Mark Carney continues his Open Mouth Operations..

Yesterday saw an outbreak of what we have come to call Open Mouth Operations as Bank of England Governor Mark Carney gave testimony to the House of Lords. There were fears of something of an early wire as a couple of hours beforehand the UK Pound £ took quite a dive. It quickly fell to US $1.21 leading Katie Martin of the Financial Times to report this.

“There are no natural buyers on any dip.” Fun times. The most fun.

So the price fell to zero or there were only unnatural buyers whatever they are! Perhaps it was just nervousness about what he might say. Although for some it was an apparent triumph for Governor Carney when the currency rebounded later. From Noreena Hertz of ITV.

Market responding positively to Mark Carney’s calm & sure demeanour. Pound recovering (slightly) during his Committee appearance.

That seemed to miss that he was the likeliest cause of the drop.

What did he say?

Here is his opening salvo from the Guardian.

He says monetary policy has been overburdened, it is the principal if not sole vehicle to provide stimulus to the UK. He welcomes the government is signalling a resetting of the balance between monetary, fiscal and structural policy.

This is yet another U-Turn from the man who denied that monetary policy was “maxxed-out” and it ignores the fact that UK austerity has in fact only seem lower fiscal deficits and not an end to them as seen for example in Germany. So in fact there has been fiscal stimulus in the UK on that definition so he was playing very fast and loose there. What he is arguing for is more fiscal stimulus which calls into question the effectiveness of the monetary policies he has implemented.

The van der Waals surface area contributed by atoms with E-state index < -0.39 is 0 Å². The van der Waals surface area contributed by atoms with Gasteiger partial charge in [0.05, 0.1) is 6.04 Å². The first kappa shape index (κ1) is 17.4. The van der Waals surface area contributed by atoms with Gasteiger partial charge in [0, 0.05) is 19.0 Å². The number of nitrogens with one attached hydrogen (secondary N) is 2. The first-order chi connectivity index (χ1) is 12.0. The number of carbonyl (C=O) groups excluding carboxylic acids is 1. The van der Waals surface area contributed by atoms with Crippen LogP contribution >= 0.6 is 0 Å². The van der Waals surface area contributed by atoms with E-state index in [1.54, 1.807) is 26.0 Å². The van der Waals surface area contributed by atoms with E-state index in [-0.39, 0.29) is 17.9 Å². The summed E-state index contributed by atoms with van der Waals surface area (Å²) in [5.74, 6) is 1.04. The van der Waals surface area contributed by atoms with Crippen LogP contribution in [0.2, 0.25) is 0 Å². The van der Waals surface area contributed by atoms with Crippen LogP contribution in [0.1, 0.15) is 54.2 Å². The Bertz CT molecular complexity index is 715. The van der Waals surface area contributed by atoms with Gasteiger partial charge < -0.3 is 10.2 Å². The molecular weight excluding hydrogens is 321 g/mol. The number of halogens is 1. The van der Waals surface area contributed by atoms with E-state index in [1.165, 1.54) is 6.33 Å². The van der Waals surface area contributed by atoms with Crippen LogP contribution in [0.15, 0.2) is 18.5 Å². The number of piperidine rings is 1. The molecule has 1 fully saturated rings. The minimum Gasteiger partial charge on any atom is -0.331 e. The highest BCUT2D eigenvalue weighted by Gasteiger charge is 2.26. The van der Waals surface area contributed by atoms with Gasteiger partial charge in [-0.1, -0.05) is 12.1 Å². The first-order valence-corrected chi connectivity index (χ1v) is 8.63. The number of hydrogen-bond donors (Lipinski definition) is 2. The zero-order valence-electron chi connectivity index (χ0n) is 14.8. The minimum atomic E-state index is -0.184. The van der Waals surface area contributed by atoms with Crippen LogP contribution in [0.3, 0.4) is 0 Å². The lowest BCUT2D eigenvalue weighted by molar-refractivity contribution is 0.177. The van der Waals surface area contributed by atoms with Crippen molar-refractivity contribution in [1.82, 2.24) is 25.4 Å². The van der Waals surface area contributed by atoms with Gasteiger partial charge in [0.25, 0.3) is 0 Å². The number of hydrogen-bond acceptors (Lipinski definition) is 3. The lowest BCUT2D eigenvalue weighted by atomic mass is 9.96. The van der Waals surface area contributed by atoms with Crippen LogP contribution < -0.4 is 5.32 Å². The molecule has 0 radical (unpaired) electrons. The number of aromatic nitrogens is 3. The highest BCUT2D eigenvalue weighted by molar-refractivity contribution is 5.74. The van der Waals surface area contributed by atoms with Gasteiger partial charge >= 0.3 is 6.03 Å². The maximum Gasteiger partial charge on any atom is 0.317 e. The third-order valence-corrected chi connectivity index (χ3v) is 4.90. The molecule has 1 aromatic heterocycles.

Also if monetary policy is overburdened well by cutting Bank Rate to 0.25%, introducing an extra £60 billion of QE (Quantitative Easing) as well as starting a Corporate Bond QE program he is responsible for overburdening it! Especially as he did so during a period of sustained currency weakness.

Next up was the issue of QE and the fact that it helps the already wealthy and does little for the less well-off. From the Guardian.

Carney says since QE, jobs have been created, GDP has grown. That is not due to QE, but the stance has helped the UK economy during a difficult period.

Different groups will benefit in different ways. Between 2009 and 2016, most have benefited, although some more than others.

In fact he was allowed to get away with an entirely unsubstantiated claim that QE  was responsible for nearly 3 million new jobs. The subject is something of a hot potato since Prime Minister May criticised the way that QE had affected the economy. This led naturally to something which will send a chill up the spine of savers.

He says he has sympathy with savers, but says the Bank’s focus is on its remit to get inflation where it needs to be.